June 20, 2021
Just as We Are
Jesus spent a day beside the sea teaching, and then the disciples took him in a boat “just as he was” (Mark 4:36). These are easy words to skip past between the wisdom of parables and the stilling of the sea. After a day of teaching to the masses, Jesus was tired. Indeed, he fell asleep in the boat. Perhaps he was hungry. He was already being followed everywhere by an ever-growing crowd, given little time to himself for rest. It was Jesus, “just as he was,” who calmed the storm. This was not the transfigured Jesus or the resurrected Jesus, but the fully human (and fully divine) Jesus after a long day.
Psalm 139 reminds us that we are “fearfully and wonderfully made” (v. 14). Yet we often struggle to let people encounter us just as we are. Some of us have been conditioned to believe that “just as you are” is not good enough, smart enough, or worthy of attention, credit, or love. Others have been praised for perfection and must strive to maintain that image.
Most of us have some way of hiding bits of ourselves and our experiences. This may look like a wall of silence and a minimum of words, or a flood of information that reveals no more than the silence. We have all learned to live with a mixture of our own secrets, doubts, fears, and hopes. Our public selves reveal some, but not all, of who we are.
What if “just as we are” is exactly where we are most powerful and most able to bless others? What if “just as we are” is where we are most able to bring grace and peace to our families, friends, coworkers, and neighbors? Come to worship today just as you are, and know that is right where Jesus meets you and calls you into service.
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The Readings in the Bible
Mark’s narrative of the stilling of the storm means to demonstrate Jesus’ divine power, through which he has healed the sick and by which he proclaims God’s kingdom. The ancient world believed that the deity has power over nature. In the Old Testament, one descriptor of God’s creative might is that God conquered the sea demon. Jesus rebukes the wind, just as he did the demon (Mark 1:25). The present tense of “obey” (v. 41) indicates that the narrative is not merely a record of a past event, but means to call forth the faith of those who hear this text in assembled worship, who are asked to have faith under their current duress.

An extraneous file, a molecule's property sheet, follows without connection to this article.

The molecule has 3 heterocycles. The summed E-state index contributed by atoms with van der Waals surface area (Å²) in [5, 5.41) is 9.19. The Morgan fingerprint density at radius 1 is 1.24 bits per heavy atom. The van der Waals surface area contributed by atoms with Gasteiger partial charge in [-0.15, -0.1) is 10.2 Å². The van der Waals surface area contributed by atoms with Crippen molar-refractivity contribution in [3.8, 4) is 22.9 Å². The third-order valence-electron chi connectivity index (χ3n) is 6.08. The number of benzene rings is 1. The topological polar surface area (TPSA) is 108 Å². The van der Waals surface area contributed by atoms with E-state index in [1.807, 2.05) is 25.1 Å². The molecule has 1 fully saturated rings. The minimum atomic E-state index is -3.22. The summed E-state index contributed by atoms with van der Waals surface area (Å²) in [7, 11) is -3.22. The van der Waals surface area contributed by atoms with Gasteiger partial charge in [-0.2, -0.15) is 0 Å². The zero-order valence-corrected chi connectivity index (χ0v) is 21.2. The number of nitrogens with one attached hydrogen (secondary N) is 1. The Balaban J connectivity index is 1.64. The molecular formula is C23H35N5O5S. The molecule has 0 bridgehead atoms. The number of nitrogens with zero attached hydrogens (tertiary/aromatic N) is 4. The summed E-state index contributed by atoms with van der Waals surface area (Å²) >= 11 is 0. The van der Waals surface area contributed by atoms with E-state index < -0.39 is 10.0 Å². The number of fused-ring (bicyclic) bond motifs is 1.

The book of Job, likely composed by a Jew living in exile in Babylon or later in history, is one the world’s most profound discussions of theodicy: how can we understand the power of God in light of the suffering of the innocent? Using an older legend as the book’s frame (chaps. 1–2, 42), the poet raises stereotypical religious answers to the theodicy question, some of which are taught in the Bible itself, and the suffering Job rejects each one. All that is left is the mysterious power of God (chaps. 38–41). God’s answer begins with a poetic description of the creation of the world, in which God conquers the power of the sea. Ancient Mesopotamian and Canaanite literature depicted the sea as the location of terrifying monsters, such as the Leviathan of Psalm 104:26.
In a rhetorical tour de force, Paul summarizes the difficulties and qualities of a life of missionary activity. The quote in verse 2 comes from the Septuagint of Isaiah 49:8, which referred to return from exile, which for Paul is a precursor of the death and resurrection of Christ. The “now” indicates Paul’s realized eschatology. Like his contemporaries, Paul thought of the heart (v. 12), not the brain, as the organ that controlled bodily emotions. A literal translation of verse 12 refers to one’s bowels: this exemplifies the interesting issues involved in biblical translations.